NHS Digital Data Release Register - reformatted
Nottingham University Hospitals NHS Trust
Project 1 — DARS-NIC-10620-V9D8R
Opt outs honoured: N
Sensitive: Non Sensitive
When: 2016/09 — 2017/08.
Legal basis: Health and Social Care Act 2012
Categories: Anonymised - ICO code compliant
- HES Data Interrogation System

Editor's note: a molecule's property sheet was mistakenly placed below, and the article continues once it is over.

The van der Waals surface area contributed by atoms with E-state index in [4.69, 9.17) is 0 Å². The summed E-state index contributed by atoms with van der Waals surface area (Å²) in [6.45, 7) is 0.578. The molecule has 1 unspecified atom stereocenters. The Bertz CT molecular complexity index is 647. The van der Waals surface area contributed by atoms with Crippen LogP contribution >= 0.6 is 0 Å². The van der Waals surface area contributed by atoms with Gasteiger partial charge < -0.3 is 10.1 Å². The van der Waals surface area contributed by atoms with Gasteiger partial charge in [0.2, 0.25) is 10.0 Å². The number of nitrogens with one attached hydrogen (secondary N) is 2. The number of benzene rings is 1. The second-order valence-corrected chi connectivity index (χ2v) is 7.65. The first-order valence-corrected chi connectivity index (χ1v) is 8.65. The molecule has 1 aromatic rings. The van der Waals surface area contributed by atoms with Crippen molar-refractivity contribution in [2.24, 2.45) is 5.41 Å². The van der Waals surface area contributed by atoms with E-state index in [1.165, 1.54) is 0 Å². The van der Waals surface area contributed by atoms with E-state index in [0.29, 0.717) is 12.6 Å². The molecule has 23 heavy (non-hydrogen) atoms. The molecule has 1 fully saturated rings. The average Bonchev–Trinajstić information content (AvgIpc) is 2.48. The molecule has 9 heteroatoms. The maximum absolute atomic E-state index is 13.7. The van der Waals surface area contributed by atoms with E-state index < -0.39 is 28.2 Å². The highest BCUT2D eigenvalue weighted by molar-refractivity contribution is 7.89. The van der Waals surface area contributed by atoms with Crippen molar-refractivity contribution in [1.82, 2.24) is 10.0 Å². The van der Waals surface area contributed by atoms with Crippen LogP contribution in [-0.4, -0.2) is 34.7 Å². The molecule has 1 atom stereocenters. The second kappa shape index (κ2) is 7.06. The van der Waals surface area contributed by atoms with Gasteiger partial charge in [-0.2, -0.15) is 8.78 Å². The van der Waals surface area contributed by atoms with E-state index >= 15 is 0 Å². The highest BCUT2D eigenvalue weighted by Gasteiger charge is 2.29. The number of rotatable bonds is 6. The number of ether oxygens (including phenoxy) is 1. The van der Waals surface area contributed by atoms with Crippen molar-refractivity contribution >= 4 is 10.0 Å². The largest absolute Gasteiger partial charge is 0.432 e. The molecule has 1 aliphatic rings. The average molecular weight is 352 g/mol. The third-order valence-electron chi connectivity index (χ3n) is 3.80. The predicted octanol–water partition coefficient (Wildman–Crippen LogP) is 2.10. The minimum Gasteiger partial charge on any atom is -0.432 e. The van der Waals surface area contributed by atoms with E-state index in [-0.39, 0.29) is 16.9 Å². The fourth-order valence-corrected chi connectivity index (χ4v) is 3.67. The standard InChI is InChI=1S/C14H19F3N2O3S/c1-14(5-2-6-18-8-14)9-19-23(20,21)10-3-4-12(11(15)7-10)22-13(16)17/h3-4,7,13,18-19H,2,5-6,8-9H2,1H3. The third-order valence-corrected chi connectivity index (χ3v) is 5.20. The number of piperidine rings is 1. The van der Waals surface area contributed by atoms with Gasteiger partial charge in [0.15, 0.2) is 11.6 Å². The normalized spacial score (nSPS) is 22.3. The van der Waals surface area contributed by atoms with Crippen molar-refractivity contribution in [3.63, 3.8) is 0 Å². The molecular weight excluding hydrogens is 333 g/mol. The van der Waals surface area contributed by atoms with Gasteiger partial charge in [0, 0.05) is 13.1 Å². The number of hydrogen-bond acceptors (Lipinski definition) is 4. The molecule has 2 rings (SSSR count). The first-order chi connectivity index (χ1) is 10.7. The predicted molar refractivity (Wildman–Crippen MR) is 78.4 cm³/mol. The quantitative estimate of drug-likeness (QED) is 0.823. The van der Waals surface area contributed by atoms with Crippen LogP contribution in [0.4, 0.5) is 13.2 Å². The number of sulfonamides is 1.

The outputs from the team are used in a number of ways which benefit patients. Many of EMAHSN reports are for, and disseminated by, region-wide bodies (for example the EMAHSN) ensuring the greatest impact from the work undertaken. 1) Better services for patients. Providing solid, reliable and accurate data to support an understanding of current services and inform future service design. Reports have been used to inform both Commissioning and Provider organisations to support discussions on service need and potential areas for investment/development. This benefits patients by ensuring scarce resources are targeted most effectively and support the decisions on projects which demonstrate the most benefit to patients and the healthcare economy as a whole. It is difficult to quantify the effect of improved analysis in financial terms or on the outcome of decisions, as reports are used to enable informed decision making. This is why there is an insistence on capturing the link between the reports provided and the intended patient/service benefit which will be delivered by use of the information during the project scoping process. 2) Driving effective and efficient healthcare. Identifying areas for service improvement or areas affecting patient safety, ensuring patient activity and flows are understood, for example number of attendances or admissions, length of stay or readmissions for a particular condition or pathway. Where evidence is provided that a proposed initiative does not add value, this offers significant benefit to the healthcare economy by avoiding investment which does not demonstrate valuable improvements in patient care as well as identifying those that do. While these are not definitive measures of quality, understanding these factors for particular patient groups informs investment decisions, for example these are factored into the evaluation of the EMAHSN call for proposals and local service development plans. 3) Safer care. Evaluating the impact of service improvements on hospital activity, identifying risk factors relating to specific conditions (eg CVD outcomes) and providing evidence to support initiatives, for examples targeting higher risk patients. 4) Better management of data. Avoiding the unnecessary processing, movement and management of data – by utilising one existing source, rather than seeking data from multiple organisations for each project, significantly reduces the transmission and processing of data and allows for consistent processing. It also avoids the delay in producing the evidence for service improvement/effectiveness. Standardised, validated data leads to more accurate results enabling comparison between organisations and safe, region-wide aggregation. Here are two specific examples of how EMAHSN have used HDIS HES data – the first to understand the potential impact of delirium in the East Midlands and the second to highlight a poorly understood aspect of the care mental health patients receive. Title: Supplementary data pack for Patient Safety Collaborative event to highlight the extent and impact on patients of delirium Output: http://emahsn.org.uk/psc-priority-areas/delirium/ Published On the EMAHSN website, publically available to download without any charge Benefits The data pack and infographic (produced by a specialist design company and using additional data alongside that produced by the Informatics team) outlined the impact on local patients of delirium, for example increased proportion of patients having delirium recorded over time and a significantly increased length of stay and readmissions for these patients. Local data fostered ownership of the issue and outlined the impact to patients and services in the region. The event was intended to raise awareness of the condition, its impact on patients’ healthcare experience and the importance of early recognition and as such was seen as an key driver to change practice. The EMAHSN is working with Mid Trent Critical Care Network, to increase awareness of delirium, and is supporting a local nurse specialist to collect data and raise awareness for relatives, patients and professionals (including how to manage these patients) for elective orthopaedic patients over the age 75. These projects are commencing and were inspired by the event and by knowing the extent of the needs of local patients, which were only able to obtain from HES data. Title: Mental Health in the East Midlands data pack (A&E attendances data) Output: http://emahsn.org.uk/mental-health/mental-health-innovation-exchange/ Published On the EMAHSN website, publically available to download without any charge Benefits Understanding the A&E attendance for psychiatric disorder formed part of the data pack, innovation event and call for proposals which has resulted in six projects being selected for EMAHSN funding. A&E activity forms only one aspect of the care of this group of patients it was felt to be very useful in understanding the experience that this group of patients have and will be valuable in understanding the potential impact of these projects ie whether they reduce or increase the attendance in A&E for mental health issues. Most projects now undertaken by the EMAHSN informatics team have a regular impact statement and are reported to NHS England as part of the EMAHSN standard reporting. The impact measures outline the extent and level of attribution of the impact as well as a clear description of the impact in 10 different categories for each project. This robust reporting mechanism ensures impacts are captured and capitalised upon.